You may wish that you could skip the basics and move immediately to advanced topics. Teachers typically resist this and urge students to start at the beginning. If you are amenable to that sort of advice, there are a few steps you should take.
17.1.1 Get the Most Out of This Book
If you have not yet tried out the software in this book, do so. Get the software loaded on your machine, and play with it. You should be able to get the Sling environment running in less than an hour ; Section 16.3, "Sling Programming," tells how.
In addition to getting the software to run, you should experiment with extending and modifying the software. Get the ShowHello class in sjm.examples.preface to run, as as described in the "Hello World" section in the Preface. Then try creating a new language and writing a parser for it. A language like the coffee language in Chapter 5, "Parsing Data Languages," is a good place to start.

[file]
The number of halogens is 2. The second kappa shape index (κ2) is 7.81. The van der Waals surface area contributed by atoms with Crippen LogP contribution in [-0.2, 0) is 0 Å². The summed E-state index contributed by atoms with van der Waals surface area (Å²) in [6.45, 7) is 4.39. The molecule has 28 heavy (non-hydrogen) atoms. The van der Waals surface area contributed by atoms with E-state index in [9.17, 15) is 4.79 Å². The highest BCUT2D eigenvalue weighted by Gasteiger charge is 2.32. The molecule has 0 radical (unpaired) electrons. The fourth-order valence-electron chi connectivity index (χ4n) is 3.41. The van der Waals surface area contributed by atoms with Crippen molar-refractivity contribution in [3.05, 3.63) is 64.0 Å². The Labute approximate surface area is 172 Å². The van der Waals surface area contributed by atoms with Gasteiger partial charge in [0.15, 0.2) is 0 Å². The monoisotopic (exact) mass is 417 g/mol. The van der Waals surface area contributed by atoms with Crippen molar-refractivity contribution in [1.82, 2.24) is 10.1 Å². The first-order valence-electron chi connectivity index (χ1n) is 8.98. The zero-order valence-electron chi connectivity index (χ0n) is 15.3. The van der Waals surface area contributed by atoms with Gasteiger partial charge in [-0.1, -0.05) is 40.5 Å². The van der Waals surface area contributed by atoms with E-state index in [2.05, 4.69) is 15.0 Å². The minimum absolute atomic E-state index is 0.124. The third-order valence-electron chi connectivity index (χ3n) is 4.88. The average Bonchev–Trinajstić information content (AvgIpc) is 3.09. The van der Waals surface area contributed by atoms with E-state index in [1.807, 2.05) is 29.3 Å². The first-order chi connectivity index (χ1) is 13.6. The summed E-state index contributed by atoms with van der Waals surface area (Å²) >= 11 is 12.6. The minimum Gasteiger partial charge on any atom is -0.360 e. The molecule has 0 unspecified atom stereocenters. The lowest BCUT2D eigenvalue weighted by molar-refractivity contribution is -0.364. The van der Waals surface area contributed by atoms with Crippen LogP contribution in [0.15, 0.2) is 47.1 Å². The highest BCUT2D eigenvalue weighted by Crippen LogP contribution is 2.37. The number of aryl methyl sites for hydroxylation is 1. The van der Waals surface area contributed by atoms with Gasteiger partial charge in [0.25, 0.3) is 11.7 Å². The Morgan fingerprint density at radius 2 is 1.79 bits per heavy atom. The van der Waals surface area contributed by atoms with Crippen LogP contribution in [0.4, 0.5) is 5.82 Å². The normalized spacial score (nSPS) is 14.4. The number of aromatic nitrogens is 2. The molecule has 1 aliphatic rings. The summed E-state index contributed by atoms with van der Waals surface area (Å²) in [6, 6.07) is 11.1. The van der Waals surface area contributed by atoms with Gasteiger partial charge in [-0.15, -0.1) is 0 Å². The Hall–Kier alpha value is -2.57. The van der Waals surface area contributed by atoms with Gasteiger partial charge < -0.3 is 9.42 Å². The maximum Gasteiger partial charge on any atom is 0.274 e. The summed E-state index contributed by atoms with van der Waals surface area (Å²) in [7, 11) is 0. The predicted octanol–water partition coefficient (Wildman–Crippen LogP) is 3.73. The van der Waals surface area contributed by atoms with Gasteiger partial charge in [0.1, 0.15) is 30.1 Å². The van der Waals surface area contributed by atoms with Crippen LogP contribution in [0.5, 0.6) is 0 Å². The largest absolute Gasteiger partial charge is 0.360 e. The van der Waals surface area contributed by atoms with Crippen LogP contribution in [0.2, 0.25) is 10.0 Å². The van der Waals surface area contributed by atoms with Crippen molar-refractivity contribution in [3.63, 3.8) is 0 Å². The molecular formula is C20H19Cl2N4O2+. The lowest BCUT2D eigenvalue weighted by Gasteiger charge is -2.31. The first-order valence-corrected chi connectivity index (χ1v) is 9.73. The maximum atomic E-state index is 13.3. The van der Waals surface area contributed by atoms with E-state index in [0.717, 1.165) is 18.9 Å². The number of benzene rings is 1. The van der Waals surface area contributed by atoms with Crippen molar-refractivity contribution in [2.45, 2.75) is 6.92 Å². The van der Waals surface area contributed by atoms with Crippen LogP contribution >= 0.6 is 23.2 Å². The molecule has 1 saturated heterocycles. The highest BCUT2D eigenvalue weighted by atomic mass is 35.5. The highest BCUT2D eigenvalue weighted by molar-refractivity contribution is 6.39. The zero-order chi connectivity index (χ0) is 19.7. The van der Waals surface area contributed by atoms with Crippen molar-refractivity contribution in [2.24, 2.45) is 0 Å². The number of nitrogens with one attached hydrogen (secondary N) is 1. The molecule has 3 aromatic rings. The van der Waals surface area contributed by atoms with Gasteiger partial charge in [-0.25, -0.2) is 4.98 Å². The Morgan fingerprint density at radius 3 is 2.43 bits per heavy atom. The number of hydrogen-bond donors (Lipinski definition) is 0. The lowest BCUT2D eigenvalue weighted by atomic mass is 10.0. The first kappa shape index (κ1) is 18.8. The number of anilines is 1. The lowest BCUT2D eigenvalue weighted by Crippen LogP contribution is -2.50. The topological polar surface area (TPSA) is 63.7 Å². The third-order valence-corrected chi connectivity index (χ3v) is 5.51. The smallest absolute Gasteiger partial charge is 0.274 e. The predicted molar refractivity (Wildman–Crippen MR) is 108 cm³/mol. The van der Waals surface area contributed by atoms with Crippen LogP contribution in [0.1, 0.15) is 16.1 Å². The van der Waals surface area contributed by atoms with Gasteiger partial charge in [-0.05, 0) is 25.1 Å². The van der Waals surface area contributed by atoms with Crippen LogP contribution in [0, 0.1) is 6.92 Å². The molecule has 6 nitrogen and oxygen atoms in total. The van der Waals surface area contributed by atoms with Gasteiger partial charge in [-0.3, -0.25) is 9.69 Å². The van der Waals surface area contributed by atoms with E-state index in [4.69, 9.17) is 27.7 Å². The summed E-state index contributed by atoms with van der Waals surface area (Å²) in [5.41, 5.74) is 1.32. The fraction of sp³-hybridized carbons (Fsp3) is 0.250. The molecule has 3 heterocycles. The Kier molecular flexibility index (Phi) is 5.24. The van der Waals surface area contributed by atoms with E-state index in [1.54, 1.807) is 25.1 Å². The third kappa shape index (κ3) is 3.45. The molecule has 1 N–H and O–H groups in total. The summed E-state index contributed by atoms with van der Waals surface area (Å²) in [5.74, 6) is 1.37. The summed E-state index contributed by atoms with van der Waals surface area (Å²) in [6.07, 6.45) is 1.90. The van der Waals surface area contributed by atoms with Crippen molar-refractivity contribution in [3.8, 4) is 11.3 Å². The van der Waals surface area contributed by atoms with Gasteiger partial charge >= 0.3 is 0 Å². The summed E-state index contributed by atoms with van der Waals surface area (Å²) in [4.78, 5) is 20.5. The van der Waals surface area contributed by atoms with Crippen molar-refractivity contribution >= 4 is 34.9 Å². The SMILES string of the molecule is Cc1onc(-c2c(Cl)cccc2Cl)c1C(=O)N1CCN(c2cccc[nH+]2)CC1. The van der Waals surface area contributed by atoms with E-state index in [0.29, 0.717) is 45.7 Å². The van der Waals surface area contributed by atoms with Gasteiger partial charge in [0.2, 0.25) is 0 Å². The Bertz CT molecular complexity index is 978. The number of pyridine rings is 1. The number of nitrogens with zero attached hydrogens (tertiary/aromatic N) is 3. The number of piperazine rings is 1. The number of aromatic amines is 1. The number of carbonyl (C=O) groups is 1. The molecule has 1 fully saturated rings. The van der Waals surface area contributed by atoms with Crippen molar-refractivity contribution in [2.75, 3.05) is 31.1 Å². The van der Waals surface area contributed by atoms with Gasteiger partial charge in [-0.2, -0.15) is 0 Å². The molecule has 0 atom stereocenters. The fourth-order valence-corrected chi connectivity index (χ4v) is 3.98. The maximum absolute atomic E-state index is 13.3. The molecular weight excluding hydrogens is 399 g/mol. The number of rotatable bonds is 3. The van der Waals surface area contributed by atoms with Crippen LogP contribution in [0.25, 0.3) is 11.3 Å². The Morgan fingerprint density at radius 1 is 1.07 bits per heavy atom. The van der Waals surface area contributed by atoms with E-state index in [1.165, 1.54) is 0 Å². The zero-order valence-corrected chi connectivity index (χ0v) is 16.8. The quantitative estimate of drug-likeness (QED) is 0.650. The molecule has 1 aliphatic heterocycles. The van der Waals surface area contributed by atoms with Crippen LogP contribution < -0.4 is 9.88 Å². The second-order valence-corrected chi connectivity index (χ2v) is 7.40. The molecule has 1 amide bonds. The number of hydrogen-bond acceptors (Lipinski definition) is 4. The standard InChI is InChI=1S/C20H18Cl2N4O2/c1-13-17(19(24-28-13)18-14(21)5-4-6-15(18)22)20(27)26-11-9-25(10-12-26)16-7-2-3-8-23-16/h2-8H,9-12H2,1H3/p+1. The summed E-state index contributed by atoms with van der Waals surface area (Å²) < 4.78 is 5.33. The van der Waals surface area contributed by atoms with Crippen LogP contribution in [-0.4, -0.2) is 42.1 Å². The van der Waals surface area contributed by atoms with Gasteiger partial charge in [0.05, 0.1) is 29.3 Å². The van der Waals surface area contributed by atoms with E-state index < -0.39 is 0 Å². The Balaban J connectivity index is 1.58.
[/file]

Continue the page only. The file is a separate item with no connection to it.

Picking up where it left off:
17.1.2 Other Essential Reading
In addition to this book, there are a few books that every software developer should read. You will never regret reading these:
The Java Programming Language [Arnold and Gosling]
Design Patterns [Gamma et al.]
The Unified Modeling Language User Guide [Booch et al.]
Of the many advances in recent decades, these three technologies (at least) are here to stay. If you are not conversant in Java, design patterns, and the UML, you should read these books.